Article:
It is crucial that the employing party in this type of relationship sends the employed party a signed statement or letter of engagement, including the necessary information laid down in the Information for Employees Regulations. This must be done as soon as possible, but in any case, within eight weeks. Where the employee does not agree with the conditions of employment or with the proposed remuneration as laid down in the letter of engagement, and subsequently leaves his employment, he may institute proceeding before the Industrial Tribunal on the basis of Unfair Dismissal.

It is interesting to note that any provisions of the Constitution or which are found in any other law which apply to employment within the public sector or service prevail over this Order. Hence, nothing mentioned in the Order allows any person the right to determine the existence of an employment relationship between a service provider and a public service or sector for whom the service is provided.

Where a relationship in the public service has been established after the entering into force of the Order as a self-employed one, satisfying five of the eight criteria required to be determined as an employment relationship, but nonetheless unable to be deemed as an employment relationship as explained above, the service provider may refer his case to the Industrial Tribunal to claim compensation from the person in receipt of services, at any time during the relationship, or within four months from termination.

If the Tribunal is convinced that the reason for the continuation of the contract on a self-employed basis is the fact that the relationship was established within the public sector, it shall grant compensation and establish an amount to be paid by the person for whom the services are being carried out, to be awarded to the service provider. The award of compensation is equivalent to one week’s wages for each year if the relationship had been terminated, and where it had not been terminated, the Tribunal must order the employer to proceed with paying this annual penalty until the relationship is terminated.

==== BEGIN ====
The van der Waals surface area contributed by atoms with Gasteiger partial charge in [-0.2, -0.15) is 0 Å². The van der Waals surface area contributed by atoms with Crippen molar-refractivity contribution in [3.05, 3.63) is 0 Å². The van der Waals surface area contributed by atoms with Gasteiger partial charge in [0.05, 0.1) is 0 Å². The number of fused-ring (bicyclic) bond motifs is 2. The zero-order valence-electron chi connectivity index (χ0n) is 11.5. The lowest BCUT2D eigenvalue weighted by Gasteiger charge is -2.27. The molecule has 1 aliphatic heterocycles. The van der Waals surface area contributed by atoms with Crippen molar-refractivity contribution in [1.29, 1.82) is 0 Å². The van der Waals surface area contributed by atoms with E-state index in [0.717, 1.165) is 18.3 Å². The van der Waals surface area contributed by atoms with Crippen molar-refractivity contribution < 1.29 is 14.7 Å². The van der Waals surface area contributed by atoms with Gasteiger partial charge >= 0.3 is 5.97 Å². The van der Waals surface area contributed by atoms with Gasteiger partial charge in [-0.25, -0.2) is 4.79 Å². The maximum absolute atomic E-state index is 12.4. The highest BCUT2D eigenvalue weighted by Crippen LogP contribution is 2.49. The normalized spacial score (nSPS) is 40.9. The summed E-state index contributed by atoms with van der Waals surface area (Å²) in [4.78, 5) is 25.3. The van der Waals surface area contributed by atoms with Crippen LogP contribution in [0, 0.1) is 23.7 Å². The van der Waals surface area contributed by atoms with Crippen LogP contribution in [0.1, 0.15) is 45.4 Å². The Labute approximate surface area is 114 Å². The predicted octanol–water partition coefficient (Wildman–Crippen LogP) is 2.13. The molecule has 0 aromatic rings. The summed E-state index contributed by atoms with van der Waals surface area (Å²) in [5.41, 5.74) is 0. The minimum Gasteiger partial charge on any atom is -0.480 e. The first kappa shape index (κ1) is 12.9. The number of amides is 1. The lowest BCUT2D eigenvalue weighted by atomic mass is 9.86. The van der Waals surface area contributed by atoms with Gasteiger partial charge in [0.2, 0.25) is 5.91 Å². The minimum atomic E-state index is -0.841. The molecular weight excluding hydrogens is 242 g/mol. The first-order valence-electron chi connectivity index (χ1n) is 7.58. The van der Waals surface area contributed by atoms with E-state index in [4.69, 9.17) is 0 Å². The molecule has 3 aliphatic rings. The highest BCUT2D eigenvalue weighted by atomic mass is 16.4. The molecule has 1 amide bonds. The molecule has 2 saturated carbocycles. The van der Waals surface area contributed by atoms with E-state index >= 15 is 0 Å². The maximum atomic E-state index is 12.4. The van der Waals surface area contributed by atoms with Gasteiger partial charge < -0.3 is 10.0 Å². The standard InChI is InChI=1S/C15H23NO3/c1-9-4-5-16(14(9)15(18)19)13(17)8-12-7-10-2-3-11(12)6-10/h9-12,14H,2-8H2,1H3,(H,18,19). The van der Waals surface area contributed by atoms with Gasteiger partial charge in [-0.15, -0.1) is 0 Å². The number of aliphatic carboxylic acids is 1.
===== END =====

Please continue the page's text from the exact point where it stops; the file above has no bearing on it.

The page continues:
It is the duty of the employer (the person for whom the services are being provided), to provide the employee (the service provider), with a written statement once the latter submits a request for it and when he considers that his employer has maltreated him in a manner which results in the infringement of his right granted to him by the Order. The employer has 21 days to present such a written statement, which must include reasons and justifications explaining the different treatment.

The employee may also file a complaint to the Industrial Tribunal that his rights under the Order have been infringed by his employer (the person for whom services are rendered). This must be done within four months from when the employee has become aware of the infringement, and the Tribunal may award compensation in favour of the employee, if it deems it necessary to remedy the breach.

Moreover, any individual who is found guilty of contravening the provisions of this Order is deemed liable on conviction to a minimum fine of €1,000 with respect of every employee which has been affected.

For more information on Employment Law or if you have any questions, please feel free to contact Dr Robert Tufigno on rtufigno@gtgadvocates.com and Dr Cynthia Borg Barthet at cborgbarthet@gtgadvocates.com

Disclaimer: This article is not intended to impart legal advice and readers are asked to seek verification of statements made before acting on them.